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Martha Lloyd’s Recipe for White Soup

May 11, 2012

Dotted around the Museum in this, the year of At Home with the Austens, are some facsimile pages from Martha Lloyd’s Household Book. This is an important book, not only for its collection of early 19th century recipes, but because it allows us to see what food was prepared and eaten at Chawton by the Austen household. We thought you might like to see the recipes on show in more detail, and so today is the first in a series of posts about some of the individual food recipes and household remedies contained in Martha’s book. Today we have…White Soup.

Here is a translation of the handwriting for any of you who find it difficult to decipher (Do note you can click on the photograph of the recipe to enlarge it, to make it easier to read)

White Soup

 Make a gravy of any kind of meat, add to it the yolks of four eggs boiled hard and pounded very fine, 2 oz. of sweet almonds pounded, as much cream as will make it a good colour.

You might like to compare Martha’s recipe with one from a published source from the early 19th century.  In the 1816 edition of her book, A New System of Domestic Cookery: Formed upon the Principles of Economy and adapted to the use of Private Families Mrs. Maria Rundell (1745-1828)  two versions of White Soup recipes: one complex and one which had more in common with Martha’s version:

A Plainer White Soup

 Two of three pints of soup may be made of a small knuckle of veal, with seasoning as directed in the last article;and both served together with the addition of a quarter pint of good milk. Two spoonfuls of cream and a little ground rice will give it the proper thickness.

Here is her more complicated version:

An Excellent White Soup

 Take a scrag of mutton, a knuckle of veal, after cutting off as much meat as will make collops, two or three shank bones of mutton nicely cleaned and a quarter of a pound of very fine undrest lean gammon of bacon: with a bunch of sweet herbs, a piece of lemon-peel, two or three onions, three blades of mace and a desert spoonful of white pepper; boil all in three quarts of water  till the meat falls quite to pieces. Next day take off the fat, clear the jelly from the sediment, and put it in a saucepan of the nicest tin. If macaroni is used it should be added soon enough to get perfectly tender, after soaking in cold water. Vermicelli may be added after the thickening, as it requires less time to do.

 Have ready the thickening which is to be made as follows: Blanch a quarter of a pound of sweet almonds, and beat them to a paste in a marble mortar, with a spoonful of water to prevent their oiling; mince a large slice of drest veal or chicken and beat it with a piece of stale white bread; add all this to a pint of thick cream, a bit of fresh lemon-peel and a blade of mace, in the finest powder. Boil it a few minutes; add to it a pint of soup, and strain and pulp it through a coarse sieve; this thickening is then fit for putting it to the rest, which should boil for an hour afterwards.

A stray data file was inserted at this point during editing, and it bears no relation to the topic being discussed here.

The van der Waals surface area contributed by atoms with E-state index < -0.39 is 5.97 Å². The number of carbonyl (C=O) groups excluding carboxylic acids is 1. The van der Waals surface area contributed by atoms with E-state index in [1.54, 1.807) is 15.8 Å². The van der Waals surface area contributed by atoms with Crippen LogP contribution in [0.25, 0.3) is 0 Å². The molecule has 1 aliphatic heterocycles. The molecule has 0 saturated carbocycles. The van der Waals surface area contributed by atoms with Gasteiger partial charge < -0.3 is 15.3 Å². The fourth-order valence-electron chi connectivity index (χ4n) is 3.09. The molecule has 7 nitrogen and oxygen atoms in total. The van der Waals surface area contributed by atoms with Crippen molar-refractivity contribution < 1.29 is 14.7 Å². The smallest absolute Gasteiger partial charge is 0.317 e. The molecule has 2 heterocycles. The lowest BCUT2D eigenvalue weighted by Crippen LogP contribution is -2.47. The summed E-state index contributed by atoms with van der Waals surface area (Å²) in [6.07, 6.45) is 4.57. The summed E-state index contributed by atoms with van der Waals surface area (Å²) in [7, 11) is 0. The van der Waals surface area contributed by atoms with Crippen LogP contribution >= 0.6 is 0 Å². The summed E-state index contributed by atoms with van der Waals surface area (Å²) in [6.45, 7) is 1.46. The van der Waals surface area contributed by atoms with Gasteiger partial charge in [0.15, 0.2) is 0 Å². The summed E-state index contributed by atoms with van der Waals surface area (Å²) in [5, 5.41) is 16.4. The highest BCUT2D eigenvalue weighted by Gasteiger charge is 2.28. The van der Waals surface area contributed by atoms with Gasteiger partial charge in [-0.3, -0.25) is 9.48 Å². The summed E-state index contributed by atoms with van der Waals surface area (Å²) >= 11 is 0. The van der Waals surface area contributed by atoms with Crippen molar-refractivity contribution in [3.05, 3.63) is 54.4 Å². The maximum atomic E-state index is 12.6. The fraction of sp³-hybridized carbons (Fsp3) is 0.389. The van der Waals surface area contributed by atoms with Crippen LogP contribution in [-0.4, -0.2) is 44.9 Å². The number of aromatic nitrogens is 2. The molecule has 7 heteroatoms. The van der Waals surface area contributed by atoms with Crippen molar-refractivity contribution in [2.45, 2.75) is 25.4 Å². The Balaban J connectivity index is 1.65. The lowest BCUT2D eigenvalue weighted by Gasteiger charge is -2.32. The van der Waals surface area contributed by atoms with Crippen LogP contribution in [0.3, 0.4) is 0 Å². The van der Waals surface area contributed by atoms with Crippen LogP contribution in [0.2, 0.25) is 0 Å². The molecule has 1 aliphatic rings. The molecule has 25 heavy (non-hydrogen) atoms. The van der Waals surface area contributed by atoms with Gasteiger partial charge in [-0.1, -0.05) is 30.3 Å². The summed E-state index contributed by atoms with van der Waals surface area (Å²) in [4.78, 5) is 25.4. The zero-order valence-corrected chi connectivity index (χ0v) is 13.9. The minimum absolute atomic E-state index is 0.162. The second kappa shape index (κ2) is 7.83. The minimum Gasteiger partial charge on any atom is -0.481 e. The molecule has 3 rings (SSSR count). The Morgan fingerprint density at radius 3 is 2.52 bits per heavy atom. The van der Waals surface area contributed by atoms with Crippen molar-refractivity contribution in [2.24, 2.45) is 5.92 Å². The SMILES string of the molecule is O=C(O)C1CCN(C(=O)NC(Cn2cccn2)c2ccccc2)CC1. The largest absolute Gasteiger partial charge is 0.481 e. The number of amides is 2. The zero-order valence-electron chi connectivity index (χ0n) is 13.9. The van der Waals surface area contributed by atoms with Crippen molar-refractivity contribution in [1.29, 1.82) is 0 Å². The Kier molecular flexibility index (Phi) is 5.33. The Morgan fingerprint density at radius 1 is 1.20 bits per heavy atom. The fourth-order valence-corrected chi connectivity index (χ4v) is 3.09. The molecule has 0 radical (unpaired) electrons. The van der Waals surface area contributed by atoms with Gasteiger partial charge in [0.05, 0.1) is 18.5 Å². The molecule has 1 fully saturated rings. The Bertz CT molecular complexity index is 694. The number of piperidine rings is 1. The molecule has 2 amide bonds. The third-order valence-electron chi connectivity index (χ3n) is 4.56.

You can clearly see that Martha’s recipe has less expensive ingredients than Mrs Rundell’s more complex version, and was less time consuming and you may recall that Jane Austen mentioned White Soup  in Pride and Prejudice. The affable Charles Bingley referred to it:

 No one made any reply. She then yawned again, threw aside her book, and cast her eyes round the room in quest of some amusement; when, hearing her brother mentioning a ball to Miss Bennet, she turned suddenly towards him and said — “By the bye, Charles, are you really serious in meditating a dance at Netherfield? I would advise you, before you determine on it, to consult the wishes of the present party; I am much mistaken if there are not some among us to whom a ball would be rather a punishment than a pleasure.”

“If you mean Darcy,” cried her brother, “he may go to bed, if he chuses, before it begins — but as for the ball, it is quite a settled thing; and as soon as Nicholls has made white soup enough, I shall send round my cards.”

Volume I, Chapter 11

 

4 Comments leave one →
  1. Lila permalink
    May 11, 2012 3:30 pm

    Ahh, finally something about that book… :o)
    wellll, you made me drool… I’m always hungry 😀 I must try it.

    Thank you for this post. I rather prefer brevity of Martha’s entries to those long and complicated recipes… – Short and to the point. 🙂
    The allusion to P&P scene involving the soup is very helpful – I remember it clearly now 🙂

  2. cathyallen permalink
    May 19, 2012 4:15 pm

    Very interesting, Julie; I’d never have known! Thank you.

  3. May 30, 2012 2:35 pm

    Fabulous, I must get determined and try and make the simplest sounding recipe!

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  1. Pride & Prejudice: Having a Ball | Two Teens in the Time of Austen

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